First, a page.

Nimesh is Sinhala and Buddhist by birth. At Kandakadu, he says he doesn’t care about racial or religious differences. He says that we need to give priority to our humanity.

“During the first three months, we ate, worked and bathed together like the children of one mother. No one was isolated. We were bound together by brotherhood. Individually, we sought the blessings of our own religions. But, as a group, we wanted to come out of the hell we had put ourselves in. The officials at the Senapura and Kandakadu camps were like gods to us. They taught us life. We will leave this camp as useful citizens of the country.” Nimesh says.

After six months of rehabilitation at Kandakadu camp, trainees are directed to the Tertiary and Vocational Literacy Training Centre at Senapura in Welikanda. Colonel Asela Obesekara, director of the institute, told us that all youth were given a vocational training. Youth are given Sinhala, Tamil and English language education too.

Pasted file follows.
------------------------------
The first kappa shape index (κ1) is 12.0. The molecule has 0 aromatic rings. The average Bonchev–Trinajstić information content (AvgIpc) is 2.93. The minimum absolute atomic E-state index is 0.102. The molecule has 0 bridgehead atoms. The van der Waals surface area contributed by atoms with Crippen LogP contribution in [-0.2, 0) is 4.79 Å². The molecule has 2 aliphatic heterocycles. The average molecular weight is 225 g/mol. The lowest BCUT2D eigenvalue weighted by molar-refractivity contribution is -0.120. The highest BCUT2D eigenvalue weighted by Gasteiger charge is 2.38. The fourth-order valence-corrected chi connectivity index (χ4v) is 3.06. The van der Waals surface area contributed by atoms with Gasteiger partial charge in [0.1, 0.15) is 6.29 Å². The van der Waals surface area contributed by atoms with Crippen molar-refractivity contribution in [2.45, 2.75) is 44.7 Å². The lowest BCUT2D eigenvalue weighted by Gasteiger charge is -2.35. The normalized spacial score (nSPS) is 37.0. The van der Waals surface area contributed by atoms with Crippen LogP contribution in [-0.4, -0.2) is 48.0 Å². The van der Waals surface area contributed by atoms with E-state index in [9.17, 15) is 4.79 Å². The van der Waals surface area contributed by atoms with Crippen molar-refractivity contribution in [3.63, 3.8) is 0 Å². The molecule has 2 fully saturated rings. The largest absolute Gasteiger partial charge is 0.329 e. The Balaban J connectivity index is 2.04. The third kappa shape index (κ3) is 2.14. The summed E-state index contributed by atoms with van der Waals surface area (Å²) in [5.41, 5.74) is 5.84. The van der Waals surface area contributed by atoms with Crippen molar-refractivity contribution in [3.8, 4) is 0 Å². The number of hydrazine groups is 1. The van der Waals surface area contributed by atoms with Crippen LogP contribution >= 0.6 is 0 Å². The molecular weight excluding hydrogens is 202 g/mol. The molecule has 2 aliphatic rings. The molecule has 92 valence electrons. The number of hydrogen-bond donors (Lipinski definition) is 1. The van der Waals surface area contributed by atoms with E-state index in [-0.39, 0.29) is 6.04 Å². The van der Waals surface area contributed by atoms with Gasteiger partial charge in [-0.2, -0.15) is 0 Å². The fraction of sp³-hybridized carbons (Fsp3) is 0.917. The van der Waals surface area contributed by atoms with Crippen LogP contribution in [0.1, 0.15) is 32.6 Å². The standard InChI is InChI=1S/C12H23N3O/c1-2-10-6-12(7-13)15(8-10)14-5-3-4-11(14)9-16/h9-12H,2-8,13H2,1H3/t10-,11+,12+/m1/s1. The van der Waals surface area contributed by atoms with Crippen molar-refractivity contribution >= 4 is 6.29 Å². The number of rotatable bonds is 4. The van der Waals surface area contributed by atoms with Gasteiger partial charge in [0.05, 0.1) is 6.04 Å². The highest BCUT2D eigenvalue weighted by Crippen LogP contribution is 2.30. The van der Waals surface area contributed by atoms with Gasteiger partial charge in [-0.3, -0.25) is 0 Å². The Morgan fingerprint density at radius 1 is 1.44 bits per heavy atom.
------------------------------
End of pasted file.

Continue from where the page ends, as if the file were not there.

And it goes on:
3,034 trainees have passed out from Senapura Tertiary and Vocational Literacy Training Centre since 2013. The present batch comprises 713 young persons. Parents who visit their children see how inhabitants are trained and also understand the importance of ethnic and religious reconciliation. All of them want to free their children from drugs. They want to make their children good humans and efficient citizens. Tears and hopes are the same for people of all communities. That is a lesson all Sri Lankans can learn from Kandakadu.